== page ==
Today obstruction of justice charges were filed against Matthew Naquin. This comes after an appeals court determined the defense is not allowed to use the victim’s history of alcohol and drug use as evidence.
“We been working for two years on trying to first get into the phone and secondly look at the data and interpret the data,” District Attorney, Hillar Moore, said.
The former LSU student is said to have deleted hundreds of files from his cell phone after a search warrant was issued for the device.
“There’s an app on the phone was used to delete a lot of evidence from the phone. Unfortunately, because the app is good at what it did. It deleted all of what is called the metadata, so it makes it very difficult to say exactly what was delete,” Moore said.
A state judge called that evidence and said it can be used in the trial.
“We always suspect that there’s some evidence in the phones,” Moore said.
Naquin’s lawyer, John McLindon, says that the messages have nothing to do with the case.
“The allegation that he deleted phone messages really have nothing to do with what happened on the night on September 13th,” McLindon said.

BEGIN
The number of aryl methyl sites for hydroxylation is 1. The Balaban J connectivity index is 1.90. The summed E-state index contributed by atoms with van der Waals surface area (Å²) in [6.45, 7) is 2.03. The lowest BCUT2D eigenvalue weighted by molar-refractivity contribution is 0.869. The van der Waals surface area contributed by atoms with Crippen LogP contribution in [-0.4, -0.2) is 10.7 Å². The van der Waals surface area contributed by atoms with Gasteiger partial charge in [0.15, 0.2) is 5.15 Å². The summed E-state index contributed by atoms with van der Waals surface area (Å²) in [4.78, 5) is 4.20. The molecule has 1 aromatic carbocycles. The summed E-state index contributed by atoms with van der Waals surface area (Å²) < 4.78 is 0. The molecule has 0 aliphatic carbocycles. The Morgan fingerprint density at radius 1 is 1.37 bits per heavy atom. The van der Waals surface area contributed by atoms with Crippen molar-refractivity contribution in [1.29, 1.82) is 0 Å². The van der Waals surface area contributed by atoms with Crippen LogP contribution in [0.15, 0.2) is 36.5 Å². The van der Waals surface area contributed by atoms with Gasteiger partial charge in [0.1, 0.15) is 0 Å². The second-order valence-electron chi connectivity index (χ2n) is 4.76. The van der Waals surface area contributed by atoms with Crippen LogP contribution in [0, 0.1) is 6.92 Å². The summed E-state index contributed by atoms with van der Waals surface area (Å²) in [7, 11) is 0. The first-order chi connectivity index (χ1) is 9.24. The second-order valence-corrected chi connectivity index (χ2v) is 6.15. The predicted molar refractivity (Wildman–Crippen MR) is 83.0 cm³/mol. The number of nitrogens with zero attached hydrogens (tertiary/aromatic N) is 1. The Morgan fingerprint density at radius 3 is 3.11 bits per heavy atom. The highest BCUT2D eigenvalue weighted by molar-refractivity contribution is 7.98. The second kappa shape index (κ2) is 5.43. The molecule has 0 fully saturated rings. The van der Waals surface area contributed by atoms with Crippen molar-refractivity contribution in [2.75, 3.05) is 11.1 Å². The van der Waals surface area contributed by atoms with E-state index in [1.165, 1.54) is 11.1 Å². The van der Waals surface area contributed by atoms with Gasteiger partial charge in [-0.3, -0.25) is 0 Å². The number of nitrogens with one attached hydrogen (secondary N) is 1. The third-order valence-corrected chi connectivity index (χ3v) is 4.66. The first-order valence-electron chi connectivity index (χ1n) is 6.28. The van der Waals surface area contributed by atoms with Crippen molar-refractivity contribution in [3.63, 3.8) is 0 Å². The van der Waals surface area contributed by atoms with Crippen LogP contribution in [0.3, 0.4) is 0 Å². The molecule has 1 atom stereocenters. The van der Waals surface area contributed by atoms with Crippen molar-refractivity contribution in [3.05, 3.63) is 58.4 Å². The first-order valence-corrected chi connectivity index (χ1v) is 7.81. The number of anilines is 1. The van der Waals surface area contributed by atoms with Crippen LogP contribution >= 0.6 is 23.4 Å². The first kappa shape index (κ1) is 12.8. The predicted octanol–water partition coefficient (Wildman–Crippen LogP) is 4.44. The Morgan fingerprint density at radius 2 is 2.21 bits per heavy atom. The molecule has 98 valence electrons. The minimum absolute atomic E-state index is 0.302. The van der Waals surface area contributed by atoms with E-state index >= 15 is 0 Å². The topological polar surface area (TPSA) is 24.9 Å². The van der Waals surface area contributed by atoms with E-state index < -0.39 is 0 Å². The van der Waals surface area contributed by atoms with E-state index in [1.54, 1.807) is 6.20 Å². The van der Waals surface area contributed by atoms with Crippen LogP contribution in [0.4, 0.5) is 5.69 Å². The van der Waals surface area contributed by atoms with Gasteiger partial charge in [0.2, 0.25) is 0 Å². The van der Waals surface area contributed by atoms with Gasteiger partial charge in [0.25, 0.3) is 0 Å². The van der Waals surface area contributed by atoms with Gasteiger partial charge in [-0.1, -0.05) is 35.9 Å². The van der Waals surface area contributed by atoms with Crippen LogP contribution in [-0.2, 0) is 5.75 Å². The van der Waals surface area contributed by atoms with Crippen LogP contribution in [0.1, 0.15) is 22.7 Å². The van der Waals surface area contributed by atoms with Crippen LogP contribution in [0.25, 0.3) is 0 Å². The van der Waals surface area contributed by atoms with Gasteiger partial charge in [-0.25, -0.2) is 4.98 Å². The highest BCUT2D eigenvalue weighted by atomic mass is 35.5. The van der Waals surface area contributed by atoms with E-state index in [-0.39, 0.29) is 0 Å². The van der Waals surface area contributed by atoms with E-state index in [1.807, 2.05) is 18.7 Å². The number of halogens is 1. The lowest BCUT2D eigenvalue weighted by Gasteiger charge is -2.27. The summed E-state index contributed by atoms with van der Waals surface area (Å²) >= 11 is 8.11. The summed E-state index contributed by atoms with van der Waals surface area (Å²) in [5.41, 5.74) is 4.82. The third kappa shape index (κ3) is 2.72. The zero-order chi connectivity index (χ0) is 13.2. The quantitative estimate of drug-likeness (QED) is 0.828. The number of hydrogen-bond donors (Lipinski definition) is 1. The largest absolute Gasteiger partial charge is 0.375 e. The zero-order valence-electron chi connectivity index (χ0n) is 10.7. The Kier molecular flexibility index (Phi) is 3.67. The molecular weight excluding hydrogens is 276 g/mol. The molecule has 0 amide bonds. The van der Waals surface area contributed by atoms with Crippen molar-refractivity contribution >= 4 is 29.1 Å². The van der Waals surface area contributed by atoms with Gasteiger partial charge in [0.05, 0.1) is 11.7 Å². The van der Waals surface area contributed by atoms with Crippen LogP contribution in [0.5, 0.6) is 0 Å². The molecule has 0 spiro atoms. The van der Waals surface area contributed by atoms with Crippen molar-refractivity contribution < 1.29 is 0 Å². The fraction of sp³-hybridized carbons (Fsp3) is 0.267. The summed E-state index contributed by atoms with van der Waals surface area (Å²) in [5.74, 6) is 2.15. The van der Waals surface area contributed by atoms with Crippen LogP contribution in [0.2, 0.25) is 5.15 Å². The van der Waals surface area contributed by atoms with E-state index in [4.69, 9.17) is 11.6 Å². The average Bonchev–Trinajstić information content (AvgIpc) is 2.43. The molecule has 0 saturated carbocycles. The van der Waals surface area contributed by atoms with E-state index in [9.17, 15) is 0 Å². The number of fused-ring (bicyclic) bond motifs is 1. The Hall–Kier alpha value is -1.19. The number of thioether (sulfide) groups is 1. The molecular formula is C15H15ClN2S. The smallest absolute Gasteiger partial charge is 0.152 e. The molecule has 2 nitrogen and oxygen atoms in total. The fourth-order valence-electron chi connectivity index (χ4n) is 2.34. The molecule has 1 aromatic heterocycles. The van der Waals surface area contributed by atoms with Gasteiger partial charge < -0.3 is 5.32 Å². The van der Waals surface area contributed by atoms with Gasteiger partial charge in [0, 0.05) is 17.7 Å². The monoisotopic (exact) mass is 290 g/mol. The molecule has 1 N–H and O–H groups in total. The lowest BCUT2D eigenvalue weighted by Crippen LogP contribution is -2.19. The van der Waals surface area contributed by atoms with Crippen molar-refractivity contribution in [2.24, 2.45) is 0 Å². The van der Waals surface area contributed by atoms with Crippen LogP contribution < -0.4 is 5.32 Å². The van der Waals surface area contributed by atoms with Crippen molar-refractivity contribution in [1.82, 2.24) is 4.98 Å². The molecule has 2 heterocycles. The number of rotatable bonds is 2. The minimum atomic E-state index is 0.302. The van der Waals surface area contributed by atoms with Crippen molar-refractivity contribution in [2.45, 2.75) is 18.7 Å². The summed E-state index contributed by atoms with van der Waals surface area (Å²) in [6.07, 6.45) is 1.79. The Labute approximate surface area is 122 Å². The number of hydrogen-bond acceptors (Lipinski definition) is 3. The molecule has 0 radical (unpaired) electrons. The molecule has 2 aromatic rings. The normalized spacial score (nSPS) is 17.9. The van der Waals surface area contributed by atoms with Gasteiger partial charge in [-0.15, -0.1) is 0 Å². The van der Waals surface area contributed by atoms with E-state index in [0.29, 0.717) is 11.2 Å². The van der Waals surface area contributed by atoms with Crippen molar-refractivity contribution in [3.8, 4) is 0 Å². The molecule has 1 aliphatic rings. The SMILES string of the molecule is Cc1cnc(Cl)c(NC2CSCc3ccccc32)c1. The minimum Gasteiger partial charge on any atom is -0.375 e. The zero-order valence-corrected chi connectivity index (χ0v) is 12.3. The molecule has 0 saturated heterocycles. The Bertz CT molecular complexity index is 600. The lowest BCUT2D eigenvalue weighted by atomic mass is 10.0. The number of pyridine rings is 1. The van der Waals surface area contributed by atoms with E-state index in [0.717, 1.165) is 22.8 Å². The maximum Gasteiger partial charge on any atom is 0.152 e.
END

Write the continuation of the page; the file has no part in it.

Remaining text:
But he says he is hopeful for a fair trial.
“There’s going to be evidence of several boys deleting text messages. So while they might hear about Matthew and allegations that he deleted [text messages], they’re going to hear about several boys deleting too, and I think the jury’s gonna kind of get it saying ‘yea you’re a young kid, you’re scared, you delete some stuff,” McLindon said.
Gruver died September 14th, 2017 of alcohol poisoning after participating in a hazing ritual called Bible study. Prosecutors say multiple witnesses reported Naquin was the main aggressor.
Naquin’s negligent homicide trial is scheduled for Monday. If convicted, he could face up to five years in prison